Sunday, May 13, 2007

The Trojan

In 1992, then candidate Bill Clinton reassured (racist) White voters he could be "tough" on the people of color by comparing Sister Souljah to the racist David Duke -- former Grand Wizard for the KKK. The comparison was false (and blatantly offensive) but it's come to be known as a "Sister Souljah moment" and candidates need to wink and nod to racists that, if elected, equality isn't high on their to-do list.

Bi-racial Barack Obama has long been winking and nodding but, as Paul Street's "'He's a Mouse': Russell Simmons Speaks Some Truth on Obama" (Black Agenda Report) notes, who is paying attention?

Not The Nation magazine which, in the past, could be counted to call this nonsense out. They made the senator and 2008 presidential candidate a cover boy and their legal professor took to the airwaves (KPFA and WBAI) to gush over Obama in a way not seen since Peggy Noons decided she'd have the last word on the Bully Boy. For those who turned crimson as Noons gushed repeatedly over her girl-age crush, you hadn't heard anything. (Ruth addressed Williams' appalling appearance on KPFA.) It was the audio equivalent of her doodling in a classroom spiral "Patty loves Barack" and "Mrs. Patricia Obama."

But Street did point it out and forced up to grab the bad book and read it. The Audacity of Hope is written by The Punk of Politics and it is nothing if not a multi-page Sister Souljah moment as the biracial politician repeatedly rushes to reassure that his half White side will predominate.

Street writes:

He argues that encouraging black girls to finish high school and stop having babies out of wedlock is "the single biggest that we could do to reduce inner-city poverty" (Obama 2006, p. 256).

And that was the first thing we wanted to check out because we're used to that claim coming from White racists. Street is correct, Obama makes it. It's racist and sexist and calls to mind James Cagney's moment in The Lady Killers when he mashes a grapefruit into the face of Mae Clark. If Williams is aware of it, we have to wonder if it gave her 'tingles'?

Presuming that by "we," he means "government," we'd argue "the single biggest that we could do to reduce inner-city poverty" would be to see government invest in inner-cities. We'd further argue that a politician who blames women and pushes the myth of "'hood rats" really isn't prepared for primetime, regardless of whether or not Patrica J. Williams feels that his having once been president of the Harvard Law Review trumps everything else.

In a really bad book, Obama presents one lie after another that he may or may not believe but certainly sends the message to racists, "I see things just as White as you do." Attempting to associate himself with popular White cultural figures such as Abraham Lincoln and Superman only underscore that. (Does no one notice that Obama's yet to identify with any popular African-American cultural figures?)

He's a 'get tough' kind of junior senator who wants the world to see just how 'tough' he can be. He only has to parade that in print because the press acted as if Jack Ryan decided to air his own dirty laundry in 2004.

At the height of Williams soft-porn appearance on KPFA, a listener attempted to interject some reality and noted the fact that Obama is weak on the issue of ending the illegal war. "I am not a single-issue voter!" Williams all but snarled speaking for herself and presumably the bulk of Nation writers who always find a topic -- any topic -- more worthy to gas bag over than Iraq. Furthermore, Williams wanted the little upstart to know, Obama didn't vote for the illegal war!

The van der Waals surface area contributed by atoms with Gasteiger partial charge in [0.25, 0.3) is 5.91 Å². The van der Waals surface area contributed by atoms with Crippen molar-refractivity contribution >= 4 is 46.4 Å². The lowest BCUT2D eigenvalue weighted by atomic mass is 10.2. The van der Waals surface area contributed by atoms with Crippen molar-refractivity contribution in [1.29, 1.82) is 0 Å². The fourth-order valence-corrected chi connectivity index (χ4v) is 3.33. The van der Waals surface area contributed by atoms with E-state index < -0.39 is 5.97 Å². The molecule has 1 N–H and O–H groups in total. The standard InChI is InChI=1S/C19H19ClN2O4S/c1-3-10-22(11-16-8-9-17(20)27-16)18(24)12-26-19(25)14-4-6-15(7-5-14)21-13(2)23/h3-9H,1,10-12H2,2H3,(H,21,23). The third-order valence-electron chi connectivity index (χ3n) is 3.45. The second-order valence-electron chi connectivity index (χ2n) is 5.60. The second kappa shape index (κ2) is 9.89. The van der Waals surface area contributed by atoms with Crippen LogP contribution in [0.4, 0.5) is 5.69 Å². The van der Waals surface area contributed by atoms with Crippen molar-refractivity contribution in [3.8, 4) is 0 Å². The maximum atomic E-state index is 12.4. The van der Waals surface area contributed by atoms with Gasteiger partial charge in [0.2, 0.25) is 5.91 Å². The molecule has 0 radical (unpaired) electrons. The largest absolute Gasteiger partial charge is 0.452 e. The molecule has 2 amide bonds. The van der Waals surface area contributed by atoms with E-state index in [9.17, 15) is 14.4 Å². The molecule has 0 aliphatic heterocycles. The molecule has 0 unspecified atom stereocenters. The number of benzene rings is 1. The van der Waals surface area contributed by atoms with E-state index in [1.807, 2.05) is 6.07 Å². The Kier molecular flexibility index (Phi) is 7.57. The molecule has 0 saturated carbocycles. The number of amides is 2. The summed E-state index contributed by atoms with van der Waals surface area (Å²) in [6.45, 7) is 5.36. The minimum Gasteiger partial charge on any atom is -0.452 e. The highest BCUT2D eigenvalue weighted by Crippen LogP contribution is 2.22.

No, he didn't vote for the 2002 act (which didn't authorize the illegal war that the Bully Boy started). But, left unsaid by Williams, he wasn't in Congress then.

Throughout the book, you'll find Obama untroubled by the illegal war. You'll find that, in the abstract, he supports such wars. You'll find him applauding the attack on the poor (popularly mischaracterized as "welfare reform"). You'll find an idiot who believes racism is really a thing of the past. You won't find anything presidential, you won't find authentic leadership and you won't find good writing.

Sometimes a leader emerges

And is followed for awhile

Doesn't matter what he encourages

As long as he's got style

Young ones conceived in a passion

Of directions we thought enlightened

Grown-up, they follow the mood in fashion

But beneath their bravado

You know they're frightened

I remember time gone by

When peace and hope and dreams were high

We followed inner visions and touched the sky

Now we who still believe won't let them die

We're sorry to disagree with one of the finest songs Carole King's ever written solo ("Time Gone By" from the album of the same name) but we don't think it's the "young ones" we have to worry about. It's the "old ones" at The Nation (who, granted were "young ones" -- or at least "youngish" in 1979) who want to avoid the realities of Barack Obama, the very real racism he expresses that, in better days, they'd call out in a candidate who was (or thought to be) 100% White.

Bi-racial doesn't just get him a pass from the magazine (which avoids current realities of race) it leads to non-stop gushing. We don't think Barack Obama is an Uncle Tom -- even setting aside that Uncle Toms are traditionally 100% Black. We think that's far too modest for what he stands for. We think he's a Trojan Horse. The empty suit, issuing platitudes, with a mainstream press presenting him (racistly) as Black needs some serious analysis. We don't expect to find it in the pages of The Nation. (He is, after all, in name only a Democrat.)
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